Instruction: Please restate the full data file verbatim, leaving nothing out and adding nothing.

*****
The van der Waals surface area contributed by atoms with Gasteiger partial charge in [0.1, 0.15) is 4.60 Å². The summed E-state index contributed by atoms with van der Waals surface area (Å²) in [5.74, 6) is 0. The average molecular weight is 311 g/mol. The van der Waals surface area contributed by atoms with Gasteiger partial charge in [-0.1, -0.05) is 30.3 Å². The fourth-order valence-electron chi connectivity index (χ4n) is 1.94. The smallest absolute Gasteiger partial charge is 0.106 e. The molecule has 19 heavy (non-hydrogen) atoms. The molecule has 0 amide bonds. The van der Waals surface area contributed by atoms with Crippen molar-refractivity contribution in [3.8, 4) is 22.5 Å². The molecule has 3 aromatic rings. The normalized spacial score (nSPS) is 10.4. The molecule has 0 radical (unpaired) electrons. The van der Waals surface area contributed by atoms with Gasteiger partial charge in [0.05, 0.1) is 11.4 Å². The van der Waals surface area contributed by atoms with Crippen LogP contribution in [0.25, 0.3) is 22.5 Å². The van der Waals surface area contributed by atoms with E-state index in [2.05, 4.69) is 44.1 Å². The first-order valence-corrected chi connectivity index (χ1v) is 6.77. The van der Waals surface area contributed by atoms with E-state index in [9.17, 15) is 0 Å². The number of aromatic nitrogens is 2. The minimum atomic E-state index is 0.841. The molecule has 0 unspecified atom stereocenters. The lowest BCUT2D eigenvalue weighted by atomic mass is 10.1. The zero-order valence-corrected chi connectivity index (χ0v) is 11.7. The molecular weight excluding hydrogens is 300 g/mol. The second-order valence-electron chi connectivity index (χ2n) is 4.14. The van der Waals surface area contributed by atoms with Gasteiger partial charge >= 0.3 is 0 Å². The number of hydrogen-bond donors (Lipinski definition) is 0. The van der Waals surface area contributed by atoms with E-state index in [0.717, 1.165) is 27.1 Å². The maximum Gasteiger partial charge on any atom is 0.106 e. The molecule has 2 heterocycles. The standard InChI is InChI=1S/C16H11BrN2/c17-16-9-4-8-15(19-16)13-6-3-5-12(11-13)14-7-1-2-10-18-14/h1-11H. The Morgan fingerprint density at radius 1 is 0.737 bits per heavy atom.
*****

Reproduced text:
The van der Waals surface area contributed by atoms with Gasteiger partial charge in [0.1, 0.15) is 4.60 Å². The summed E-state index contributed by atoms with van der Waals surface area (Å²) in [5.74, 6) is 0. The average molecular weight is 311 g/mol. The van der Waals surface area contributed by atoms with Gasteiger partial charge in [-0.1, -0.05) is 30.3 Å². The fourth-order valence-electron chi connectivity index (χ4n) is 1.94. The smallest absolute Gasteiger partial charge is 0.106 e. The molecule has 19 heavy (non-hydrogen) atoms. The molecule has 0 amide bonds. The van der Waals surface area contributed by atoms with Crippen molar-refractivity contribution in [3.8, 4) is 22.5 Å². The molecule has 3 aromatic rings. The normalized spacial score (nSPS) is 10.4. The molecule has 0 radical (unpaired) electrons. The van der Waals surface area contributed by atoms with Gasteiger partial charge in [0.05, 0.1) is 11.4 Å². The van der Waals surface area contributed by atoms with Crippen LogP contribution in [0.25, 0.3) is 22.5 Å². The van der Waals surface area contributed by atoms with E-state index in [2.05, 4.69) is 44.1 Å². The first-order valence-corrected chi connectivity index (χ1v) is 6.77. The van der Waals surface area contributed by atoms with E-state index in [9.17, 15) is 0 Å². The number of aromatic nitrogens is 2. The minimum atomic E-state index is 0.841. The molecule has 0 unspecified atom stereocenters. The lowest BCUT2D eigenvalue weighted by atomic mass is 10.1. The zero-order valence-corrected chi connectivity index (χ0v) is 11.7. The molecular weight excluding hydrogens is 300 g/mol. The second-order valence-electron chi connectivity index (χ2n) is 4.14. The van der Waals surface area contributed by atoms with Gasteiger partial charge >= 0.3 is 0 Å². The number of hydrogen-bond donors (Lipinski definition) is 0. The van der Waals surface area contributed by atoms with E-state index in [0.717, 1.165) is 27.1 Å². The maximum Gasteiger partial charge on any atom is 0.106 e. The molecule has 2 heterocycles. The standard InChI is InChI=1S/C16H11BrN2/c17-16-9-4-8-15(19-16)13-6-3-5-12(11-13)14-7-1-2-10-18-14/h1-11H. The Morgan fingerprint density at radius 1 is 0.737 bits per heavy atom.